src/distrib/i386/floppies/ramdisk-big as a possible solution to this
problem.  It's a crunchgen-ed binary, consumes approximately 1.6MB,
and contains:
	[ bad144 cat cd9660 chgrp chio chmod chown chroot cp dd df
	dhclient disklabel ed fdisk ffs fsck fsck_ffs ftp gunzip
	gzcat gzip halt ifconfig init installboot kernfs less ln
	ls mbrlabel mkdir mknod more mount mount_cd9660 mount_ext2fs
	mount_ffs mount_kernfs mount_mfs mount_msdos mount_nfs
	mount_ntfs msdos mt mv newfs nfs ntfs pax ping ping6 pwd
	rcmd reboot rm route rtsol scsictl sed sh shutdown slattach
	stty swapctl sync sysinst tar test tgt tip umount wiconfig

Obviously we'd need to put more thought into this list of tools, but
this example shows how small we can make things.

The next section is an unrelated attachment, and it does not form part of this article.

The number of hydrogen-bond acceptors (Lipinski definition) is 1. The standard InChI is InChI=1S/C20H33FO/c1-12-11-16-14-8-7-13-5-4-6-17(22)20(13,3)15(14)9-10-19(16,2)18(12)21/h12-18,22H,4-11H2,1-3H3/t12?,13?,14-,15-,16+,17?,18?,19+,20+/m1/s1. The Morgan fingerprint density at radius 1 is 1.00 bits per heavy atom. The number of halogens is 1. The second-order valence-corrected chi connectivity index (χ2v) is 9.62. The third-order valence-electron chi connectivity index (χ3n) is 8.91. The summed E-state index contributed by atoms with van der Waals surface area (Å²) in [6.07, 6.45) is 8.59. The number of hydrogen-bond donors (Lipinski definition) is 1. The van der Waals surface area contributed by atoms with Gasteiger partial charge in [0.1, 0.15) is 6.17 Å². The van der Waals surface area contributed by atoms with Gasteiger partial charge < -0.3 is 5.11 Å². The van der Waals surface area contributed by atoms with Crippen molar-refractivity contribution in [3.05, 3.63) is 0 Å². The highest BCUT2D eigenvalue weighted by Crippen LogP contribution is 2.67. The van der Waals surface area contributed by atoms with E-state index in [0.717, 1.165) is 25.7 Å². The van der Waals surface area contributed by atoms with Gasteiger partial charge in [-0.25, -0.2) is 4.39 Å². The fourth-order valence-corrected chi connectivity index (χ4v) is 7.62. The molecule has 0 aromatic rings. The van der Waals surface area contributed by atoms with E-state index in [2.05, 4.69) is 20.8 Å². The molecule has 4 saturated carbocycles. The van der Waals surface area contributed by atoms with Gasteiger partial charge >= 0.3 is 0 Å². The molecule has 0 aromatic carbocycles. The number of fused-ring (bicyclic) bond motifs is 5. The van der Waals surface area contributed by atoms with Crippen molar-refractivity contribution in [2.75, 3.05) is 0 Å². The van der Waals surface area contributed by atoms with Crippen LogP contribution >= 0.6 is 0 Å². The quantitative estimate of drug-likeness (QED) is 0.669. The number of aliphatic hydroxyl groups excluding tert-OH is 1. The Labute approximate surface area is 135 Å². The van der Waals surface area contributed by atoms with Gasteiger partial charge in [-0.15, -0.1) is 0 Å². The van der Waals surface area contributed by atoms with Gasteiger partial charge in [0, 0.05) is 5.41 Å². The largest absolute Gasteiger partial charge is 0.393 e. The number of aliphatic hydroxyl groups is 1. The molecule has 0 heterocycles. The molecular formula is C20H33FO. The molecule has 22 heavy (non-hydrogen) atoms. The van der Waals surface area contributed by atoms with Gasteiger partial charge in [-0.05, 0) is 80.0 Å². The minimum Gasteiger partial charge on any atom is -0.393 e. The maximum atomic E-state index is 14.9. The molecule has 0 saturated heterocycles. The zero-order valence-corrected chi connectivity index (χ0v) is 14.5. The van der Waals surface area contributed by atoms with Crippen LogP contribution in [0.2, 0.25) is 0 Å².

In the case of a broken (or whatever), recovery is not much
different than today:

	- If you are already logged in to your system you'd just
	  use the tools in /recovery instead of /bin and /sbin. 

	- If you reboot to single user mode, you can specify
	  /recovery/sh as the shell.  If /sbin/init was dynamically
	  linked (see above), the kernel could just try
	  /recovery/init as an alternative (see above).

  | > 		- dynamic linked applications apparently run slower
  | > 		  than statically linked applications.
  | > 		  Adding support for "prebinding" (in the newer
  | > 		  binutils toolchain for some platforms) alleviates
  | > 		  most (if not all) of this.
  | s/apparently//
  | Does pre-binding do anything to touch the 'runs slower' problem?  (I
  | thought it just helped -- but did not completely address -- the
  | 'starts slower' problem.)

I'm not an expert here; I'll defer to the toolchain experts here.

Regarding the overhead of dynamic linked applications, I took a look
at the accounting information from my main machine.  The top 30 lines